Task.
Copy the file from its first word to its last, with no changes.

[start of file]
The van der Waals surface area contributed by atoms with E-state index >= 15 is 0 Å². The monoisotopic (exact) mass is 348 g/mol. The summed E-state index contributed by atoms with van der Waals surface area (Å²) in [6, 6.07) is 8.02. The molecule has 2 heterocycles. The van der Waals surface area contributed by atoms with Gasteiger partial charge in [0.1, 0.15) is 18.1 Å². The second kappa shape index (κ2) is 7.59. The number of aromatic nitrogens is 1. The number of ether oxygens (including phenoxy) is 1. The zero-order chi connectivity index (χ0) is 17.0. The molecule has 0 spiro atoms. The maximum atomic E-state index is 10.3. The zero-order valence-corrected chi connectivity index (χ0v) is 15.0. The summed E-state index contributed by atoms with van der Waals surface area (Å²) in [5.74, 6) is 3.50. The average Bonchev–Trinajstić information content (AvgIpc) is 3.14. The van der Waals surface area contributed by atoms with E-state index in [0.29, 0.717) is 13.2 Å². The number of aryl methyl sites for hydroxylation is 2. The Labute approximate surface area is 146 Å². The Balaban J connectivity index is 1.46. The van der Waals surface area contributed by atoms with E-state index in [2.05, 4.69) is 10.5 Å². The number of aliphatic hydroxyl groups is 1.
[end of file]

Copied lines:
The van der Waals surface area contributed by atoms with E-state index >= 15 is 0 Å². The monoisotopic (exact) mass is 348 g/mol. The summed E-state index contributed by atoms with van der Waals surface area (Å²) in [6, 6.07) is 8.02. The molecule has 2 heterocycles. The van der Waals surface area contributed by atoms with Gasteiger partial charge in [0.1, 0.15) is 18.1 Å². The second kappa shape index (κ2) is 7.59. The number of aromatic nitrogens is 1. The number of ether oxygens (including phenoxy) is 1. The zero-order chi connectivity index (χ0) is 17.0. The molecule has 0 spiro atoms. The maximum atomic E-state index is 10.3. The zero-order valence-corrected chi connectivity index (χ0v) is 15.0. The summed E-state index contributed by atoms with van der Waals surface area (Å²) in [5.74, 6) is 3.50. The average Bonchev–Trinajstić information content (AvgIpc) is 3.14. The van der Waals surface area contributed by atoms with E-state index in [0.29, 0.717) is 13.2 Å². The number of aryl methyl sites for hydroxylation is 2. The Labute approximate surface area is 146 Å². The Balaban J connectivity index is 1.46. The van der Waals surface area contributed by atoms with E-state index in [2.05, 4.69) is 10.5 Å². The number of aliphatic hydroxyl groups is 1.